You can access many of these resources, even if you are covered under another insurance carrier. Furthermore, many carriers make resources available on their websites.
WHEN IT’S TIME TO LEAVE HOME
If continuing to provide care within the home isn’t an option, it may be time to consider moving your care recipient to a more appropriate location. Several options exist for those needing constant care, including Assisted Living centers, Personal Care facilities, and Long-Term Care Nursing Homes. Depending on your state, some legal definitions of the level of care provided in each facility may vary. Your care recipient will require a thorough assessment before moving into one of the locations listed to ensure the appropriate placement.
Personal care facilities are residential homes providing assistance with medications and personal care tasks such as bathing and toileting. Meals are provided, as well as household tasks such as cleaning and laundry. Many personal care facilities allow residents to live in apartment-like settings. Transportation services and activities are provided for enrichment, leading to a vibrant community within the facility.
Assisted living is very similar to personal care, with the addition of providing some level of skilled nursing needs. Care is a step up from personal care but does not provide the extensive, skilled nursing care of nursing homes. Assisted living facilities are often very home-like in their appearance, much like personal care facilities, though shared room options do exist.
Memory care facilities are specialized and designed to care for people living with Alzheimer’s and other forms of dementia. These facilities are often listed as long-term care and provide the same round-the-clock, skilled care as nursing homes. Buildings are often designed to have a continuous but locked floor plan. This means that the residents can freely walk around and explore without getting lost and without leaving the security of the grounds. Outdoor space is available on some campuses, and residents enjoy many of the same amenities as they do in assisted living.
Long-term care, also known as nursing homes, are medical facilities that provide 24/7 skilled nursing care in a live-in facility. Most facilities are run much like a hospital, with shared rooms providing minimal personal effects space. All medications and healthcare needs are managed by licensed staff, and physicians are on-call at all hours. Meals, laundry, and cleaning services are provided. Some activities, spiritual care, and transportation are available, but trips out of the facility are limited.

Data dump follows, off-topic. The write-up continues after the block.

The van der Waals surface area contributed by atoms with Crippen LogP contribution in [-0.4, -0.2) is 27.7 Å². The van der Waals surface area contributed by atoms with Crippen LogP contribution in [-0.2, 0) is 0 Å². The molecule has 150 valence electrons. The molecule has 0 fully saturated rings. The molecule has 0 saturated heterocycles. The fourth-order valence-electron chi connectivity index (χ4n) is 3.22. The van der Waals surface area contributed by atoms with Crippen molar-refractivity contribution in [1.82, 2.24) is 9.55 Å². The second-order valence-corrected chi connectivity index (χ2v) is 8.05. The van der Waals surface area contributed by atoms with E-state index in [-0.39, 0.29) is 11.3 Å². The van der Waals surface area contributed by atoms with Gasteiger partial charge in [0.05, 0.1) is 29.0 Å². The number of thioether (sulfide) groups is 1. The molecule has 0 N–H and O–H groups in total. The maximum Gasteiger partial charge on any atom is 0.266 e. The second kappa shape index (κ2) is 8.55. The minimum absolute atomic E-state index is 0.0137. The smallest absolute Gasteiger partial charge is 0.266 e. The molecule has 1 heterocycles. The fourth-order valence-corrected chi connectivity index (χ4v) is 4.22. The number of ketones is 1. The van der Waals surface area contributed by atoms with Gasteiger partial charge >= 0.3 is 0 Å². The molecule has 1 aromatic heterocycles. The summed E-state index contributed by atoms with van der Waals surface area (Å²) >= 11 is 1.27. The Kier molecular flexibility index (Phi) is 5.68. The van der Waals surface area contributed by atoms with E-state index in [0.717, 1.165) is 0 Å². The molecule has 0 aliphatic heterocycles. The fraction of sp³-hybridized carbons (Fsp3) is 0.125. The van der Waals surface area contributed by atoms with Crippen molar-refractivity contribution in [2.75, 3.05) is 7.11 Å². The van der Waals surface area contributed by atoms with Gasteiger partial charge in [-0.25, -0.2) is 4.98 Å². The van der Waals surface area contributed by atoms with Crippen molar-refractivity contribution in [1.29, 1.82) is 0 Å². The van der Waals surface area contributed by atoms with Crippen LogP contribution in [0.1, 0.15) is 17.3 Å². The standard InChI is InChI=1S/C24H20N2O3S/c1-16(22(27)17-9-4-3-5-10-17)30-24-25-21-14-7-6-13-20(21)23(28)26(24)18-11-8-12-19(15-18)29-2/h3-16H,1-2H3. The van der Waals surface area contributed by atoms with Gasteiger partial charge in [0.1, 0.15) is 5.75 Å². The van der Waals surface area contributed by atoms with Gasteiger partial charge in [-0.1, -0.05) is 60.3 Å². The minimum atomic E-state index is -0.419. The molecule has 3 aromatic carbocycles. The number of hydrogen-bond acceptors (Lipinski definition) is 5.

Continuing Care Retirement Communities (CCRC)
Continuing care retirement communities provide several levels of care within one campus. Residents who require no help can start by downsizing to an independent living home on campus. They can enjoy all the amenities while knowing that additional care is available if needed. This is an excellent option for those who want to plan ahead or for those whose spouse lives in a higher level of care within the community. Often, personal care homes or apartments are sprinkled around the campus and provide a home and community feel while offering safety and assistance for those who need it.
Changing care levels within the CCRC
If members become ill or require additional care, they are moved into apartments in the main facility. Here they continue to enjoy the same care but at a somewhat higher level. If the care recipient later requires full-time nursing care, they are moved just a few floors away to the skilled nursing/long-term care wing, where they receive 24/7 nursing care. You’ll often find beautiful libraries, pools, game rooms, salons, gardens, and even theaters within these communities. Check out the Freedom Village at Brandywine, for example.
Caregiving is a profoundly challenging job, even more so if you’re burdened with other work and family responsibilities. As the shortage of workers continues, caregivers must give themselves some grace, even when making decisions they never thought they would. At the same time, employers must remain flexible and understanding as their workforce navigates the complexities of caring for aging parents and others who require care. Employees who are supported during this difficult time are more likely to develop a long-standing relationship with their employer.
Tammy McKinney, RN, creator of HelpfulHospiceNurse, is a healthcare writer and seasoned registered nurse. With experience in acute care, long-term care, rehabilitation, drug & alcohol, and hospice & palliative care, she combines her medical understanding with her love for writing to educate and inform the public on various health-related topics. You can view a snippet of her portfolio here or contact her directly on LinkedIn!